The code elements G1, G2 and G3 may each provide assignments for either 94 or 96 character positions. A set with 94 positions would provide assignments for positions 2/1 to 7/14 of the GL area or 10/1 to 15/14 of the GR area, i.e. excluding the positions assigned to SP and DEL in the GL area and the two corresponding shaded positions in the diagram above for the GR area. A set with 96 positions would provide assignments for all the 96 positions of either the GL or GR area. The code element G0 is similar but only the 94-position option is permitted.
Here is a diagram of a 94-position code element that is suitable for use as any of G0 to G3. It is in fact the ASCII character set:
A 94-position code element
The process described above as overlaying is known technically, in ISO/IEC 2022 terminology, as invocation. After being invoked, the code element concerned is said to have GL or GR shift status, as the case may be. Clearly at most two of the code elements G0 to G3 may be invoked simultaneously in an 8-bit code, one in each of the GL and GR areas, and at most one in a 7-bit code where there is no GR area. The mechanism of invocation is described in more detail below.
For the code element illustrated, when it has GL shift status the character "A" is represented by the bit combination 04/01. When it has GR shift status it is represented by the bit combination 12/01.
More details of the use of the code elements of graphic characters are given elsewhere in this guide.
Control characters have a name and an identifying acronym, but no graphic representation. Examples of control characters are BACKSPACE (BS), BELL (BEL), START OF HEADING (SOH), SINGLE-SHIFT 2 (SS2) and ESCAPE (ESC). They are a special case of a more general concept, the control function, as explained above concerning escape sequences.
The code elements C0 and C1 each provide assignments to control characters for the 32 character positions of either the CL or CR area. If the code has a C0 code element then this is permanently invoked in the CL area. A C0 code element is required to have the ESCAPE character in position 01/11 so that its invocation does not affect the availability or coding of this control character.
If an 8-bit code has a C1 code element, it would normally be permanently invoked in the CR area. This is not possible for a 7-bit code since there is no CR area in the code table. Instead, the characters of the C1 code element are represented in a 7-bit code by means of an escape sequence. This representation is also permitted for an 8-bit code, as an alternative to invocation in the CR area. In a particular code, only one of the two alternatives is permitted. The choice should form part of the specification of an 8-bit code.
A code with a full range of Cn and Gn code elements requires access to a substantial number of control functions. ISO/IEC 2022 makes provision for control functions to meet the following needs, and others besides:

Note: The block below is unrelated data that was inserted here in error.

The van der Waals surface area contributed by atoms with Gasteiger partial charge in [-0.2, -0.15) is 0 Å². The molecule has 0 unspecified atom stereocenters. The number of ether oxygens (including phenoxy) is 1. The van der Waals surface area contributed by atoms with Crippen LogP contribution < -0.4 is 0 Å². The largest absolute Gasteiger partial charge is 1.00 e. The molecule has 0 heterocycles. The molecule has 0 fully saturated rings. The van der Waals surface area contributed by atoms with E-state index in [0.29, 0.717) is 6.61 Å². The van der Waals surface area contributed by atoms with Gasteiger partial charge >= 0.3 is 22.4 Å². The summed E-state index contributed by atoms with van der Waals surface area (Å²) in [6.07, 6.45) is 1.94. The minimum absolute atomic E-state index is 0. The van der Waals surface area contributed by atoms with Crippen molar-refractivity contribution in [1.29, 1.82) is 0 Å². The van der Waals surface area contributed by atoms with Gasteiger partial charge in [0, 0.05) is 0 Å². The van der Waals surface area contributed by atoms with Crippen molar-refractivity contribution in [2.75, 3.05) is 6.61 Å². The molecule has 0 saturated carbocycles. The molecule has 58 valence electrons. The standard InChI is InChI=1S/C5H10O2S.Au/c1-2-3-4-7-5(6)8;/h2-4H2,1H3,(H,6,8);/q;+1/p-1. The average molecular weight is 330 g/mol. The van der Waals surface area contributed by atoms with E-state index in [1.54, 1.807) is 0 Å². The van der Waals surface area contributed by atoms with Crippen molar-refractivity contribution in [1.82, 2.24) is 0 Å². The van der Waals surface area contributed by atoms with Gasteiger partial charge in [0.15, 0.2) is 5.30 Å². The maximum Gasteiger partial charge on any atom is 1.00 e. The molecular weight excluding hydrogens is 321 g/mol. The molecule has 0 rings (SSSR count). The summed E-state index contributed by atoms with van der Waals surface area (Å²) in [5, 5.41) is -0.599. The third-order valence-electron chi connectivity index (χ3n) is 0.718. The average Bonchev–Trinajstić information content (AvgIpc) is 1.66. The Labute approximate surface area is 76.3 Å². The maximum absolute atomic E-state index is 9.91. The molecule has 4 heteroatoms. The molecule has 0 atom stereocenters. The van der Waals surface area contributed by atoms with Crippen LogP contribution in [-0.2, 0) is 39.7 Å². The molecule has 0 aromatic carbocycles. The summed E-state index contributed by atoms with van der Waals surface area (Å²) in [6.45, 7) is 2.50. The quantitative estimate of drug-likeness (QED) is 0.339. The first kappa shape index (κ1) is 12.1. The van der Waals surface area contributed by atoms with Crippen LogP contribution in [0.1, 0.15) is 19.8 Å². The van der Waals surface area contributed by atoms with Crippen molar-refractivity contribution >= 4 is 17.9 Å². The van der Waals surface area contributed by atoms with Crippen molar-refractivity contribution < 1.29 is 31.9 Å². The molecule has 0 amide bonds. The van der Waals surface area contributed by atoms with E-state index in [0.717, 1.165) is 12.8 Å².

Although some of these control functions may be coded by a single control character in either the C0 or C1 code elements, many of them require the use of an escape sequence. The set of available control functions constitutes the final element of a code specification.
The presence of the ESCAPE character in both the 7-bit and 8-bit code tables, before any other code elements are designated, permits all of the Cn and Gn code elements to be designated dynamically. Since Cn code elements do not require separate invocation, the control functions they provide are immediately available for use. These in turn can be used to invoke the Gn code elements as required. The combined effect of all available facilities is to permit a complete code specification to be communicated to a remote party if required.
It is sometimes convenient to be able to refer to the set of characters that can be represented by a code, in a manner abstracted from the details of that representation. This set of characters is known as the repertoire of the code.
The concept of a repertoire is more subtle than it may seem to be at first. Certain character set standards permit two or more characters to be combined in specified ways to create new characters that belong to the repertoire but which are not themselves represented in the code. It is this distinction between representation in, and representation by, a code that causes the subtlety.
One means of combining two characters is by use of the BACKSPACE control character to superpose two images. This is still permitted in the 7-bit code of ISO/IEC 646, but not in more recent character set standards. A more recent technique is to specify that certain characters of a code are non-spacing, so that superposition may be achieved without the use of BACKSPACE. The most significant use of non-spacing characters is that of ISO/IEC 6937. Non-spacing characters are in fact only one example of the more general concept of a combining character.
To ensure precision, the character set standards provide formal definitions of the terms that they use. The following extract from ISO/IEC 2022 gives the definitions of terms used above in this discussion of concepts and terminology.